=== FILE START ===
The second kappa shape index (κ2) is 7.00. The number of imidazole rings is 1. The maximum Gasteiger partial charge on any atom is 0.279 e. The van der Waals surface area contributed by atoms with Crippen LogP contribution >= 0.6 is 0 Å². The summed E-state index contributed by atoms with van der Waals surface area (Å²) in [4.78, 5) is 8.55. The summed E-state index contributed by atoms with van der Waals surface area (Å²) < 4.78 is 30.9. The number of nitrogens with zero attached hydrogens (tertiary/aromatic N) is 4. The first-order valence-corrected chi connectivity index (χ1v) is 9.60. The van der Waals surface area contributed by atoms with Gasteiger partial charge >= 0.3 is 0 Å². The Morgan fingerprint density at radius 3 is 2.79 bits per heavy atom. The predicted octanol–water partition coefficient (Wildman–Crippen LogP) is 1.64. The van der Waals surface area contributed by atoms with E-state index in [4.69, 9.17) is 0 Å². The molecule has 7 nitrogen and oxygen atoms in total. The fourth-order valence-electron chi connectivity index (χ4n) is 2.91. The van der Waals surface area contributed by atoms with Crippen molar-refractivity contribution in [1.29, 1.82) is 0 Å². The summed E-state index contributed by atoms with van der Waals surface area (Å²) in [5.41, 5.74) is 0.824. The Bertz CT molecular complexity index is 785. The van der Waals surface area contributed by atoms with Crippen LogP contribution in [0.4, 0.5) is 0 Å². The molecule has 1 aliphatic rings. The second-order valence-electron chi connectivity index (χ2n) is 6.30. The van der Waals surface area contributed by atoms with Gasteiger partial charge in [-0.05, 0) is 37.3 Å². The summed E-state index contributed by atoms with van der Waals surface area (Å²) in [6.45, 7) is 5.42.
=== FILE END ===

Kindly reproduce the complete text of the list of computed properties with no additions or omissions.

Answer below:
The second kappa shape index (κ2) is 7.00. The number of imidazole rings is 1. The maximum Gasteiger partial charge on any atom is 0.279 e. The van der Waals surface area contributed by atoms with Crippen LogP contribution >= 0.6 is 0 Å². The summed E-state index contributed by atoms with van der Waals surface area (Å²) in [4.78, 5) is 8.55. The summed E-state index contributed by atoms with van der Waals surface area (Å²) < 4.78 is 30.9. The number of nitrogens with zero attached hydrogens (tertiary/aromatic N) is 4. The first-order valence-corrected chi connectivity index (χ1v) is 9.60. The van der Waals surface area contributed by atoms with Gasteiger partial charge >= 0.3 is 0 Å². The Morgan fingerprint density at radius 3 is 2.79 bits per heavy atom. The predicted octanol–water partition coefficient (Wildman–Crippen LogP) is 1.64. The van der Waals surface area contributed by atoms with E-state index in [4.69, 9.17) is 0 Å². The molecule has 7 nitrogen and oxygen atoms in total. The fourth-order valence-electron chi connectivity index (χ4n) is 2.91. The van der Waals surface area contributed by atoms with Crippen molar-refractivity contribution in [1.29, 1.82) is 0 Å². The summed E-state index contributed by atoms with van der Waals surface area (Å²) in [5.41, 5.74) is 0.824. The Bertz CT molecular complexity index is 785. The van der Waals surface area contributed by atoms with Crippen LogP contribution in [0.4, 0.5) is 0 Å². The molecule has 1 aliphatic rings. The second-order valence-electron chi connectivity index (χ2n) is 6.30. The van der Waals surface area contributed by atoms with Gasteiger partial charge in [-0.05, 0) is 37.3 Å². The summed E-state index contributed by atoms with van der Waals surface area (Å²) in [6.45, 7) is 5.42.